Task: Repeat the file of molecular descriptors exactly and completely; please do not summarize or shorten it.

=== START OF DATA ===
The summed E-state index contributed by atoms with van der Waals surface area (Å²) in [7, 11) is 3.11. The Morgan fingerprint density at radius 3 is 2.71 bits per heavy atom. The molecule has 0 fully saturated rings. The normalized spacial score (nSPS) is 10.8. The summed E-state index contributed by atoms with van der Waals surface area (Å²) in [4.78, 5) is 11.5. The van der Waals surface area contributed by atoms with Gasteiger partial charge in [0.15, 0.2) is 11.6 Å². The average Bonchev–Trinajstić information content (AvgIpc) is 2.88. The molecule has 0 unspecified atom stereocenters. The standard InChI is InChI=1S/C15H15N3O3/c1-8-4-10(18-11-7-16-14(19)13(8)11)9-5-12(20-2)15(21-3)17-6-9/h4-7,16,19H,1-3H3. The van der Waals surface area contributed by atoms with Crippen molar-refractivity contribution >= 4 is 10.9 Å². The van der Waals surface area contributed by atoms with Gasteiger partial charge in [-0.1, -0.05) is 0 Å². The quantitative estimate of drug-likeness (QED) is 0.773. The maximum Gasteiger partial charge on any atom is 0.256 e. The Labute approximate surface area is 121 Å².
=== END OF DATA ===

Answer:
The summed E-state index contributed by atoms with van der Waals surface area (Å²) in [7, 11) is 3.11. The Morgan fingerprint density at radius 3 is 2.71 bits per heavy atom. The molecule has 0 fully saturated rings. The normalized spacial score (nSPS) is 10.8. The summed E-state index contributed by atoms with van der Waals surface area (Å²) in [4.78, 5) is 11.5. The van der Waals surface area contributed by atoms with Gasteiger partial charge in [0.15, 0.2) is 11.6 Å². The average Bonchev–Trinajstić information content (AvgIpc) is 2.88. The molecule has 0 unspecified atom stereocenters. The standard InChI is InChI=1S/C15H15N3O3/c1-8-4-10(18-11-7-16-14(19)13(8)11)9-5-12(20-2)15(21-3)17-6-9/h4-7,16,19H,1-3H3. The van der Waals surface area contributed by atoms with Crippen molar-refractivity contribution >= 4 is 10.9 Å². The van der Waals surface area contributed by atoms with Gasteiger partial charge in [-0.1, -0.05) is 0 Å². The quantitative estimate of drug-likeness (QED) is 0.773. The maximum Gasteiger partial charge on any atom is 0.256 e. The Labute approximate surface area is 121 Å².